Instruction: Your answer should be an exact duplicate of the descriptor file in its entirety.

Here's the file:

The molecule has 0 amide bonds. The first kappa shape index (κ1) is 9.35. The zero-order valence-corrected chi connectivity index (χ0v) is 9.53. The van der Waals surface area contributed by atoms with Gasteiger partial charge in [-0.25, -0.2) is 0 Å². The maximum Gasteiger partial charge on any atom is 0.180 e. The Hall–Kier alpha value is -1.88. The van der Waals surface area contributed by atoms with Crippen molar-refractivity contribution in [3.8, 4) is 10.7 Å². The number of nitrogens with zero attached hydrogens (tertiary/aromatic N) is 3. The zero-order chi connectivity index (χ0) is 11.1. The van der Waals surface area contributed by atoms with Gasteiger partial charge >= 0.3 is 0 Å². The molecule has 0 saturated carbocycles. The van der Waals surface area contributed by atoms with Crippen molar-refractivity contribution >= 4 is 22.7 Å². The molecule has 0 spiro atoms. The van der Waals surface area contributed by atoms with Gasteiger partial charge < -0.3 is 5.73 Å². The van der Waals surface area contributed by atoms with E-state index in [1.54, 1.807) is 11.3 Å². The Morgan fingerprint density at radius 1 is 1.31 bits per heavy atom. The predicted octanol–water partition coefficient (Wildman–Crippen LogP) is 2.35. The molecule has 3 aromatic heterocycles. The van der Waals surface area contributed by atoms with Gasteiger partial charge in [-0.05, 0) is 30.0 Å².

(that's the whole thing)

The molecule has 0 amide bonds. The first kappa shape index (κ1) is 9.35. The zero-order valence-corrected chi connectivity index (χ0v) is 9.53. The van der Waals surface area contributed by atoms with Gasteiger partial charge in [-0.25, -0.2) is 0 Å². The maximum Gasteiger partial charge on any atom is 0.180 e. The Hall–Kier alpha value is -1.88. The van der Waals surface area contributed by atoms with Crippen molar-refractivity contribution in [3.8, 4) is 10.7 Å². The number of nitrogens with zero attached hydrogens (tertiary/aromatic N) is 3. The zero-order chi connectivity index (χ0) is 11.1. The van der Waals surface area contributed by atoms with Gasteiger partial charge >= 0.3 is 0 Å². The molecule has 0 saturated carbocycles. The van der Waals surface area contributed by atoms with Crippen molar-refractivity contribution >= 4 is 22.7 Å². The molecule has 0 spiro atoms. The van der Waals surface area contributed by atoms with Gasteiger partial charge < -0.3 is 5.73 Å². The van der Waals surface area contributed by atoms with E-state index in [1.54, 1.807) is 11.3 Å². The Morgan fingerprint density at radius 1 is 1.31 bits per heavy atom. The predicted octanol–water partition coefficient (Wildman–Crippen LogP) is 2.35. The molecule has 3 aromatic heterocycles. The van der Waals surface area contributed by atoms with Gasteiger partial charge in [-0.05, 0) is 30.0 Å².